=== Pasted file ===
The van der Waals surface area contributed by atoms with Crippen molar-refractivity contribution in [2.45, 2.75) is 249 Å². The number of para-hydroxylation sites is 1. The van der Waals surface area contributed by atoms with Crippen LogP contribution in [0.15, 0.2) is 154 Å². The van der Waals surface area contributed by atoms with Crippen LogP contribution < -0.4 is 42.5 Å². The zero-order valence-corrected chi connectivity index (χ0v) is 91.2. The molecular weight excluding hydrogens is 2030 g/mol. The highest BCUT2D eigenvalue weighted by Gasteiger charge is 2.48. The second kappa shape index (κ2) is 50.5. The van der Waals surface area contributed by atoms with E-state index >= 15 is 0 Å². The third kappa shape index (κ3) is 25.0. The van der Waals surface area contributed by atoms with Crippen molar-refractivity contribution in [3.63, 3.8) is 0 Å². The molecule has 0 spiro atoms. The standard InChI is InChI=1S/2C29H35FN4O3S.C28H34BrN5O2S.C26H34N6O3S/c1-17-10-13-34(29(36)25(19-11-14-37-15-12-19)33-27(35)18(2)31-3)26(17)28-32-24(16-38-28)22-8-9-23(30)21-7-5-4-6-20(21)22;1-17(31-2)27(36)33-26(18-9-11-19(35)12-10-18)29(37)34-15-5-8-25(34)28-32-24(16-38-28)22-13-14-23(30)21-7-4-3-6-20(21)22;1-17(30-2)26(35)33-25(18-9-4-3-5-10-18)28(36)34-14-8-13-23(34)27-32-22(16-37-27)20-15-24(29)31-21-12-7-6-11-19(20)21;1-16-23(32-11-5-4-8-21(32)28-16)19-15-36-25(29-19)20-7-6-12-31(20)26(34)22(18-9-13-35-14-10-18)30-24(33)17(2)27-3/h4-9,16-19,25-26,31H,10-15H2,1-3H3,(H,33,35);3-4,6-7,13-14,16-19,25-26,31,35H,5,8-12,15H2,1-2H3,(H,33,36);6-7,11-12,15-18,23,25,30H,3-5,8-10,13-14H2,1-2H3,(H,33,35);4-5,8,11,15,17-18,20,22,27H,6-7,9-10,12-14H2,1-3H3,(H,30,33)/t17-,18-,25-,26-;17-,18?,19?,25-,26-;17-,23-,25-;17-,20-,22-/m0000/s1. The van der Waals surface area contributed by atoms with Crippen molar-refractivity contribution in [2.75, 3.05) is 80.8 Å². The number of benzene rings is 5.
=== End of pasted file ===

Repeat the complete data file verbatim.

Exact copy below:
The van der Waals surface area contributed by atoms with Crippen molar-refractivity contribution in [2.45, 2.75) is 249 Å². The number of para-hydroxylation sites is 1. The van der Waals surface area contributed by atoms with Crippen LogP contribution in [0.15, 0.2) is 154 Å². The van der Waals surface area contributed by atoms with Crippen LogP contribution < -0.4 is 42.5 Å². The zero-order valence-corrected chi connectivity index (χ0v) is 91.2. The molecular weight excluding hydrogens is 2030 g/mol. The highest BCUT2D eigenvalue weighted by Gasteiger charge is 2.48. The second kappa shape index (κ2) is 50.5. The van der Waals surface area contributed by atoms with E-state index >= 15 is 0 Å². The third kappa shape index (κ3) is 25.0. The van der Waals surface area contributed by atoms with Crippen molar-refractivity contribution in [3.63, 3.8) is 0 Å². The molecule has 0 spiro atoms. The standard InChI is InChI=1S/2C29H35FN4O3S.C28H34BrN5O2S.C26H34N6O3S/c1-17-10-13-34(29(36)25(19-11-14-37-15-12-19)33-27(35)18(2)31-3)26(17)28-32-24(16-38-28)22-8-9-23(30)21-7-5-4-6-20(21)22;1-17(31-2)27(36)33-26(18-9-11-19(35)12-10-18)29(37)34-15-5-8-25(34)28-32-24(16-38-28)22-13-14-23(30)21-7-4-3-6-20(21)22;1-17(30-2)26(35)33-25(18-9-4-3-5-10-18)28(36)34-14-8-13-23(34)27-32-22(16-37-27)20-15-24(29)31-21-12-7-6-11-19(20)21;1-16-23(32-11-5-4-8-21(32)28-16)19-15-36-25(29-19)20-7-6-12-31(20)26(34)22(18-9-13-35-14-10-18)30-24(33)17(2)27-3/h4-9,16-19,25-26,31H,10-15H2,1-3H3,(H,33,35);3-4,6-7,13-14,16-19,25-26,31,35H,5,8-12,15H2,1-2H3,(H,33,36);6-7,11-12,15-18,23,25,30H,3-5,8-10,13-14H2,1-2H3,(H,33,35);4-5,8,11,15,17-18,20,22,27H,6-7,9-10,12-14H2,1-3H3,(H,30,33)/t17-,18-,25-,26-;17-,18?,19?,25-,26-;17-,23-,25-;17-,20-,22-/m0000/s1. The van der Waals surface area contributed by atoms with Crippen molar-refractivity contribution in [2.75, 3.05) is 80.8 Å². The number of benzene rings is 5.